→ Related reading: Intro to Black & White Landscape Photography

3. Find a Message

A photograph is always more powerful if it carries a message. A beautiful valley may be good to look at, but after seeing it, the viewer is likely to forget all about it. A message, however, will stay with them for much longer. You might even be able to create a more far-reaching impact if your message inspires the viewer to action.

An example of this might be choosing a landscape view which highlights the way that humans are destroying the earth. You might find a viewpoint where you can photograph both a beautiful area of natural wonder, and the roads or construction work that is steadily cutting into this wildlife. You could capture an injured or polluted animal as part of your landscape. You could even place humans into your landscape in such a way that makes the viewer realise how much harm they are doing.

Finding a message is not so easy as simply deciding your message and then taking a picture. You have to make sure that the viewer will understand what you are trying to say, and this isn’t easy. It often takes a lot of forethought and planning, and you may need to scout many locations before you find what you are looking for.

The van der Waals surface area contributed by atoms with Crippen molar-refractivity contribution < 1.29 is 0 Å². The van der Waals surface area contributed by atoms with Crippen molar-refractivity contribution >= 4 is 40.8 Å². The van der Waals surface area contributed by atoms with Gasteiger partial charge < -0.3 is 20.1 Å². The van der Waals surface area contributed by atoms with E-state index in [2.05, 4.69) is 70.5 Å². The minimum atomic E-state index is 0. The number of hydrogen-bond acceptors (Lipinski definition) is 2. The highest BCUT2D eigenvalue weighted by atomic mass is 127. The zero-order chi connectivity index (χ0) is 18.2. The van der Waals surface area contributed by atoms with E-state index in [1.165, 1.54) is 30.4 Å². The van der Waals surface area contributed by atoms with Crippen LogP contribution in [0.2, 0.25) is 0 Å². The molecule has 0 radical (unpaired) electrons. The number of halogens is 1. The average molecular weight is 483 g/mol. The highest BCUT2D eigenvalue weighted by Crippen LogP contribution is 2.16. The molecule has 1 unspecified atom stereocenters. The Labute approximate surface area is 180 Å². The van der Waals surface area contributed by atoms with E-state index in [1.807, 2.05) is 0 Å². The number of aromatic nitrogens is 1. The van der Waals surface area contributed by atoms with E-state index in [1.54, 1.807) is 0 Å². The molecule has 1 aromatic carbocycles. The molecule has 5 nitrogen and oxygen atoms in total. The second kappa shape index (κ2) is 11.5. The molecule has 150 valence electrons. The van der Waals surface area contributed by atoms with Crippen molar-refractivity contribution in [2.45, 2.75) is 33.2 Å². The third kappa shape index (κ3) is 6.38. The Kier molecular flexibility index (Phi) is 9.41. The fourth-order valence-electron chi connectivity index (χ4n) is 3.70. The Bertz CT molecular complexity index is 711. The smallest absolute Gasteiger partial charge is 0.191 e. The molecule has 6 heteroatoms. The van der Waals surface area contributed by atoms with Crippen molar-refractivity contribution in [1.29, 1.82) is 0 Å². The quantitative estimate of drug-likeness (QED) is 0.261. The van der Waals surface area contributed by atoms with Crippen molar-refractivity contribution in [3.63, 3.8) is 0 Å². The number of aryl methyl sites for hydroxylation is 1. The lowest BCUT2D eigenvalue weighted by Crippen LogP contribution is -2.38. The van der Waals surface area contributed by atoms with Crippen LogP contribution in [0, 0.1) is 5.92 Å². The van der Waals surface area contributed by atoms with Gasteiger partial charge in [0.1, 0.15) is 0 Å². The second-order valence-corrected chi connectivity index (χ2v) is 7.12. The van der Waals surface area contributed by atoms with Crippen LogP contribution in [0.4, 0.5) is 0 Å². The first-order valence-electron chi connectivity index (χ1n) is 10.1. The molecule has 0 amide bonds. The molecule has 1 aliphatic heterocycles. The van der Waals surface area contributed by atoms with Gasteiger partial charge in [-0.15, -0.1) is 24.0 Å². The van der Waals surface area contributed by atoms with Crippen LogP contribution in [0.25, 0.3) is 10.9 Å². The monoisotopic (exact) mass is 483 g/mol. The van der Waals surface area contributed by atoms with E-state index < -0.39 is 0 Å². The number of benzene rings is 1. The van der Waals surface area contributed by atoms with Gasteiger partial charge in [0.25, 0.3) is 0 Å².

4. Use the Weather

4 Ways to Create Impact With Your Landscape Photos

Photo by jplenio / CC0

A good way to make a photograph look more dramatic is to use the weather. A clear, blue sky translates into monochrome as spotless white. This isn’t likely to make much impact – unless you are telling a story about contrast – but there’s a way that the sky could change the whole mood of the image. If you captured a dark, moody sky with roiling storm clouds instead, or even a bolt of lightning flashing down, this would be far more dramatic and impactful.

If you are interested in documentary photography, or capturing reality, then you will need a lot of patience for this – as well as some wet weather gear to keep your camera safe. On the other hand, if you don’t mind being a little more creative, you only need to capture a handful of stormy skies to create your own database of horizons. You can then swap these in for boring skies to give your photographs more of an impact.

If you do go down this route, then make sure that you integrate your composite seamlessly. This means practicing blending the sky with the original horizon line, as well as ensuring that the lighting is the same across both parts of the image. A stormy sky over a landscape which is fully illuminated in sunshine might not look very realistic, so you’ll have to be creative with your tweaks!

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→ Related reading: Photographing Landscapes in All Weather

 

There are so many ways in which a landscape photograph can offer impact. If you’re still stuck after trying these tips, take a look at examples of photographs which you feel have a big impact for the viewer. Examine how the photographer has created that impact and try to emulate it yourself.

4 Ways to Create Impact With Your Landscape Photos

Photo license link: CC0